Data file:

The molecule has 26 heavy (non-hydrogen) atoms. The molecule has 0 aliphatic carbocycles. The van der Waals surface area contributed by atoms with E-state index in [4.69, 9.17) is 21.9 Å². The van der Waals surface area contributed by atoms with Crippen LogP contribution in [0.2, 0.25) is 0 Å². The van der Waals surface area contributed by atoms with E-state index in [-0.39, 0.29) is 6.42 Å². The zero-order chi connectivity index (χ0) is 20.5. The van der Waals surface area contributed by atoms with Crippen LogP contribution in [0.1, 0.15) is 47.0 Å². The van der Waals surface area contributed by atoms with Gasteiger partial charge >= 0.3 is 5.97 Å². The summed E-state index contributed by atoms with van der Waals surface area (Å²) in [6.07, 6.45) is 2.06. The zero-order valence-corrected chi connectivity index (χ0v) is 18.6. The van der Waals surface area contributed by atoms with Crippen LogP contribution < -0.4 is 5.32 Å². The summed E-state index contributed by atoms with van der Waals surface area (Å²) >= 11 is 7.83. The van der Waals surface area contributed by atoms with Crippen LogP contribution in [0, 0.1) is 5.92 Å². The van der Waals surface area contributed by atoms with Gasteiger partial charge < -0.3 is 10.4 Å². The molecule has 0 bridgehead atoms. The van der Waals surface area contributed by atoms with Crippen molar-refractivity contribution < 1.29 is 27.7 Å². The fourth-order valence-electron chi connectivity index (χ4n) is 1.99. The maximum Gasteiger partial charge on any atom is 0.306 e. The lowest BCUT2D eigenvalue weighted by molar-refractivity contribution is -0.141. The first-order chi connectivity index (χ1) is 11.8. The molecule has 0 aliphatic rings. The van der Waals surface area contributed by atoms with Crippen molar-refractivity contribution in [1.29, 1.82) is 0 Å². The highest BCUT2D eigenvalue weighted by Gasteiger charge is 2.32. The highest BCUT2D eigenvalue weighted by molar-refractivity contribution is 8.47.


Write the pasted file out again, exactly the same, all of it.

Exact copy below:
The molecule has 26 heavy (non-hydrogen) atoms. The molecule has 0 aliphatic carbocycles. The van der Waals surface area contributed by atoms with E-state index in [4.69, 9.17) is 21.9 Å². The van der Waals surface area contributed by atoms with Crippen LogP contribution in [0.2, 0.25) is 0 Å². The van der Waals surface area contributed by atoms with E-state index in [-0.39, 0.29) is 6.42 Å². The zero-order chi connectivity index (χ0) is 20.5. The van der Waals surface area contributed by atoms with Crippen LogP contribution in [0.1, 0.15) is 47.0 Å². The van der Waals surface area contributed by atoms with Gasteiger partial charge >= 0.3 is 5.97 Å². The summed E-state index contributed by atoms with van der Waals surface area (Å²) in [6.07, 6.45) is 2.06. The zero-order valence-corrected chi connectivity index (χ0v) is 18.6. The van der Waals surface area contributed by atoms with Crippen LogP contribution < -0.4 is 5.32 Å². The summed E-state index contributed by atoms with van der Waals surface area (Å²) >= 11 is 7.83. The van der Waals surface area contributed by atoms with Crippen LogP contribution in [0, 0.1) is 5.92 Å². The van der Waals surface area contributed by atoms with Gasteiger partial charge < -0.3 is 10.4 Å². The molecule has 0 bridgehead atoms. The van der Waals surface area contributed by atoms with Crippen molar-refractivity contribution < 1.29 is 27.7 Å². The fourth-order valence-electron chi connectivity index (χ4n) is 1.99. The maximum Gasteiger partial charge on any atom is 0.306 e. The lowest BCUT2D eigenvalue weighted by molar-refractivity contribution is -0.141. The first-order chi connectivity index (χ1) is 11.8. The molecule has 0 aliphatic rings. The van der Waals surface area contributed by atoms with Crippen molar-refractivity contribution in [1.29, 1.82) is 0 Å². The highest BCUT2D eigenvalue weighted by Gasteiger charge is 2.32. The highest BCUT2D eigenvalue weighted by molar-refractivity contribution is 8.47.